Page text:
The studies are subject to a disclaimer and copyright. The studies have been carried out for the European Commission and express the opinions of the organisations having undertaken them. The views have not been adopted or in any way approved by the European Commission and should not be relied upon as a statement of the European Commission's views. The European Commission does not guarantee the accuracy of the information given in the studies, nor does it accept responsibility for any use made thereof.
Copyright in these studies is held by the European Union. Persons wishing to use the contents of these studies (in whole or in part) for purposes other than their personal use are invited to submit a written request by electronic form.
The study focuses on the electricity markets of Bulgaria, Greece, Romania, France and Italy and actions taken during the severe weather conditions of January 2017. The study seeks to show how the markets and countries most concerned responded to the tightening supply and demand balances in the electricity market. The study focuses mainly on measures that impacted cross-border electricity trading and day-ahead prices. The study also shows that decisions on export reductions or curtailments have implications on a regional scale. Well organised and dynamic cooperation among TSOs and authorities is therefore absolutely necessary. Lastly, the study highlights the necessity of identifying and correcting market distortive measures and implementing market measures in the context of changing temperatures and market conditions.
The follow up study to the EU's LNG and storage strategy carried out for the European Commission is focusing on the latest developments of the European and global gas markets and their impact on the projects and actions identified in the Strategy that was adopted in February 2016. A stakeholder workshop was held in September 2017 in order to present and discuss the outcome of the study. Presentations and stakeholder views form this workshop complement the report.
This report sums up the work done in the scope of the Building Stock Observatory project from February 1, 2015 to June 31, 2016.
The Energy Efficiency Directive (EED) requires, subject to certain conditions, the introduction of individual metering and consumption based billing - also known as "sub-metering" - of heating, cooling and hot water in multi-apartment buildings with collective supply systems. Where meters or heat cost allocators are in place, there are different ways of using the measurements to allocate the costs to individual occupants. This report – prepared by the Commission's Joint Research Center for DG ENER- provides an overview of the existing thermal cost allocation rules in Member States, characterising them in terms of key features.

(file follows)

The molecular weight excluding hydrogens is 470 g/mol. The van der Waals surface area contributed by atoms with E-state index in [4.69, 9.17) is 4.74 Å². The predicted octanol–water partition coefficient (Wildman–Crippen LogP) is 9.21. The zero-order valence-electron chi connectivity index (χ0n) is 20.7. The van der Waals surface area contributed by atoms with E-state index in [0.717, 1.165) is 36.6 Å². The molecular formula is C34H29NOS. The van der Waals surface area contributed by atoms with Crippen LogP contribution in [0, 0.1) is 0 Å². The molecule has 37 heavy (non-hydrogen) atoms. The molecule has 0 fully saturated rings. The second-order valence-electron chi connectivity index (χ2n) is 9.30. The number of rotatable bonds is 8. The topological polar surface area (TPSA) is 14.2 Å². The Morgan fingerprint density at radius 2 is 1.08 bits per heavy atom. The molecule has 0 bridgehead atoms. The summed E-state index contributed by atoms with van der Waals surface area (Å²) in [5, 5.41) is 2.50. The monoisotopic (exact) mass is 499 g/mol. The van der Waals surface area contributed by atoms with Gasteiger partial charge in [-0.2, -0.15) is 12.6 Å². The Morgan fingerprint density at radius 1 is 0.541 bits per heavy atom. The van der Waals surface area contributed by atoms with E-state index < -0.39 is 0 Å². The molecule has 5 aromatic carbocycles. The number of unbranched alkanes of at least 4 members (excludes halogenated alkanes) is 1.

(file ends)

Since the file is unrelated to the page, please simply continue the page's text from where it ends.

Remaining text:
This report was commissioned to gather comprehensive information on, and to provide systematic analysis of the latest available scientific research and the latest available scientific evidence on indirect land use change (ILUC) greenhouse gas emissions associated with production of biofuels and bioliquids.
The study concludes that ILUC factors identified in the literature vary significantly across biofuel pathways, studies, or even within studies. Studies that have investigated parametric uncertainty conclude that parametric uncertainty has a significant effect on the outcomes. As a consequence of all the uncertainties in the components of ILUC emissions, it is very difficult to narrow them down.
The overall objective of the study on ‘Building the investment community for innovative energy technology projects’ (Ref N°ENER/C2/2016-500) is to contribute to ‘increasing the volume of investment in innovative energy technologies and help achieving the EU's 2030 climate and energy targets’. This Task 1 report describes the current European investment community for clean energy innovation projects. It defines the investment community, identifies and analyses the main reasons for the lack of investment, and outlines best practices and potential complementary services to facilitate increased investments.
This study aims to measure the flexibility needs arising from a higher penetration of variable renewable electricity, and to identify and select options for increasing the flexibility of the electricity system. A first report by the Oeko-Institut presents a historical assessment of progress made in the integration of variable renewable electricity in Europe, and develops first-tier indicators for flexibility. A second report by Artelys proposes a methodology for designing and optimising flexibility portfolios at Member State-level, and presents the results of an optimisation based on Artelys' Crystal model. The study is the last task of a broader project ("Mainstreaming RES" (ENER/C1/2014-668) and is intended as an input in Member States' preparation of their National Energy and Climate Plans under the proposed Regulation on the Governance of the Energy Union (COM(2016) 759 final).
This report covers work performed in the context of the Impact Assessment of the Market Design Initiative, consisting of two parts. The first part focuses on electricity market operation and evaluates a number of policy options. The second part examines the behaviour of investors and assesses the ability of markets to sustain adequate levels of investments in future years. The study used modelling techniques based on the PRIMES model and electricity markets sub-models developed for the scope of the impact assessment.
Following-up the IEA’s authoritative work ‘Capturing the multiple benefits of energy efficiency’, this study is a first attempt to apply this framework to make a comprehensive quantitative assessment of such multiple benefits and their trade-offs. It shows that enhanced energy efficiency in Europe beyond a 27% target for 2030 could led to substantial social, economic and environmental effects.